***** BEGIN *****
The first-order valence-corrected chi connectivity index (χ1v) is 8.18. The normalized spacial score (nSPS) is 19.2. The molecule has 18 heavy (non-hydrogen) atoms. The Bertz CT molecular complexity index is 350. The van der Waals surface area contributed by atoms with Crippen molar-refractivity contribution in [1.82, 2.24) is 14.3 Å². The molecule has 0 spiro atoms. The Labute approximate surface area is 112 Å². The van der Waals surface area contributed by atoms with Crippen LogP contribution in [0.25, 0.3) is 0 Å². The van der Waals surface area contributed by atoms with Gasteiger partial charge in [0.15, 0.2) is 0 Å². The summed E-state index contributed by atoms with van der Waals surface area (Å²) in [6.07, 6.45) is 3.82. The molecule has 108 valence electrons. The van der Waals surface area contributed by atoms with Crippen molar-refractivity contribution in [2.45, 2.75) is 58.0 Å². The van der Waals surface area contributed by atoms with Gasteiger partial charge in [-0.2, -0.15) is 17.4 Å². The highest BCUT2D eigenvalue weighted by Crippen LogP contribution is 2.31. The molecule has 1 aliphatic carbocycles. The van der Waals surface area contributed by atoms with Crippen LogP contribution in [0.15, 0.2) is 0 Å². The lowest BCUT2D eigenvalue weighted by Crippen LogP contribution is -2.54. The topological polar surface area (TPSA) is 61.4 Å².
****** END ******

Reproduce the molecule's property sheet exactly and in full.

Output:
The first-order valence-corrected chi connectivity index (χ1v) is 8.18. The normalized spacial score (nSPS) is 19.2. The molecule has 18 heavy (non-hydrogen) atoms. The Bertz CT molecular complexity index is 350. The van der Waals surface area contributed by atoms with Crippen molar-refractivity contribution in [1.82, 2.24) is 14.3 Å². The molecule has 0 spiro atoms. The Labute approximate surface area is 112 Å². The van der Waals surface area contributed by atoms with Crippen LogP contribution in [0.25, 0.3) is 0 Å². The van der Waals surface area contributed by atoms with Gasteiger partial charge in [0.15, 0.2) is 0 Å². The summed E-state index contributed by atoms with van der Waals surface area (Å²) in [6.07, 6.45) is 3.82. The molecule has 108 valence electrons. The van der Waals surface area contributed by atoms with Crippen molar-refractivity contribution in [2.45, 2.75) is 58.0 Å². The van der Waals surface area contributed by atoms with Gasteiger partial charge in [-0.2, -0.15) is 17.4 Å². The highest BCUT2D eigenvalue weighted by Crippen LogP contribution is 2.31. The molecule has 1 aliphatic carbocycles. The van der Waals surface area contributed by atoms with Crippen LogP contribution in [0.15, 0.2) is 0 Å². The lowest BCUT2D eigenvalue weighted by Crippen LogP contribution is -2.54. The topological polar surface area (TPSA) is 61.4 Å².